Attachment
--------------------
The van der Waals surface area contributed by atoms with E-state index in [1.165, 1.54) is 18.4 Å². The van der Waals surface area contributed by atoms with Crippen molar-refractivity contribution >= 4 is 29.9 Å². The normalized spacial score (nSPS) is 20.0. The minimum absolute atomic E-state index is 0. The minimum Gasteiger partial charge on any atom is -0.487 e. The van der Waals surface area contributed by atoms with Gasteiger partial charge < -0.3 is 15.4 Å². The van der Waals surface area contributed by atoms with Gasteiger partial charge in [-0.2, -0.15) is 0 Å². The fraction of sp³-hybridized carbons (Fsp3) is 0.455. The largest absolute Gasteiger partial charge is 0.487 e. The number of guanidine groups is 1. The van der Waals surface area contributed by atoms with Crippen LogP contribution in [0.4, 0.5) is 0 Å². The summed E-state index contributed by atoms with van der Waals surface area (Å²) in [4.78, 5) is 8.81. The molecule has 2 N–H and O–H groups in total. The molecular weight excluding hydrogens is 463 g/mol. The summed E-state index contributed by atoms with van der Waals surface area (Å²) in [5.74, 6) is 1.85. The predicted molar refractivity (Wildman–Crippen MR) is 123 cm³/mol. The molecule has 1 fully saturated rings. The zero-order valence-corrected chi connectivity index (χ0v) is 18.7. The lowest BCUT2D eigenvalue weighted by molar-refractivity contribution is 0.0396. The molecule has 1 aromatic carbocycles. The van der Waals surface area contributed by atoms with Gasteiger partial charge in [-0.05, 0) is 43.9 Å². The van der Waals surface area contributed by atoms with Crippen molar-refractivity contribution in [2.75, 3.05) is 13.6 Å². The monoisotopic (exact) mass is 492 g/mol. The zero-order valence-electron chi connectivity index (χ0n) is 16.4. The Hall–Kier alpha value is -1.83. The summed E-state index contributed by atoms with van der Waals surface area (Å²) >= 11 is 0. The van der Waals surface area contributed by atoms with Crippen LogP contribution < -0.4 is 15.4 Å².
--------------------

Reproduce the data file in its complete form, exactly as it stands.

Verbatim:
The van der Waals surface area contributed by atoms with E-state index in [1.165, 1.54) is 18.4 Å². The van der Waals surface area contributed by atoms with Crippen molar-refractivity contribution >= 4 is 29.9 Å². The normalized spacial score (nSPS) is 20.0. The minimum absolute atomic E-state index is 0. The minimum Gasteiger partial charge on any atom is -0.487 e. The van der Waals surface area contributed by atoms with Gasteiger partial charge < -0.3 is 15.4 Å². The van der Waals surface area contributed by atoms with Gasteiger partial charge in [-0.2, -0.15) is 0 Å². The fraction of sp³-hybridized carbons (Fsp3) is 0.455. The largest absolute Gasteiger partial charge is 0.487 e. The number of guanidine groups is 1. The van der Waals surface area contributed by atoms with Crippen LogP contribution in [0.4, 0.5) is 0 Å². The summed E-state index contributed by atoms with van der Waals surface area (Å²) in [4.78, 5) is 8.81. The molecule has 2 N–H and O–H groups in total. The molecular weight excluding hydrogens is 463 g/mol. The summed E-state index contributed by atoms with van der Waals surface area (Å²) in [5.74, 6) is 1.85. The predicted molar refractivity (Wildman–Crippen MR) is 123 cm³/mol. The molecule has 1 fully saturated rings. The zero-order valence-corrected chi connectivity index (χ0v) is 18.7. The lowest BCUT2D eigenvalue weighted by molar-refractivity contribution is 0.0396. The molecule has 1 aromatic carbocycles. The van der Waals surface area contributed by atoms with Gasteiger partial charge in [-0.05, 0) is 43.9 Å². The van der Waals surface area contributed by atoms with Crippen molar-refractivity contribution in [2.75, 3.05) is 13.6 Å². The monoisotopic (exact) mass is 492 g/mol. The zero-order valence-electron chi connectivity index (χ0n) is 16.4. The Hall–Kier alpha value is -1.83. The summed E-state index contributed by atoms with van der Waals surface area (Å²) >= 11 is 0. The van der Waals surface area contributed by atoms with Crippen LogP contribution < -0.4 is 15.4 Å².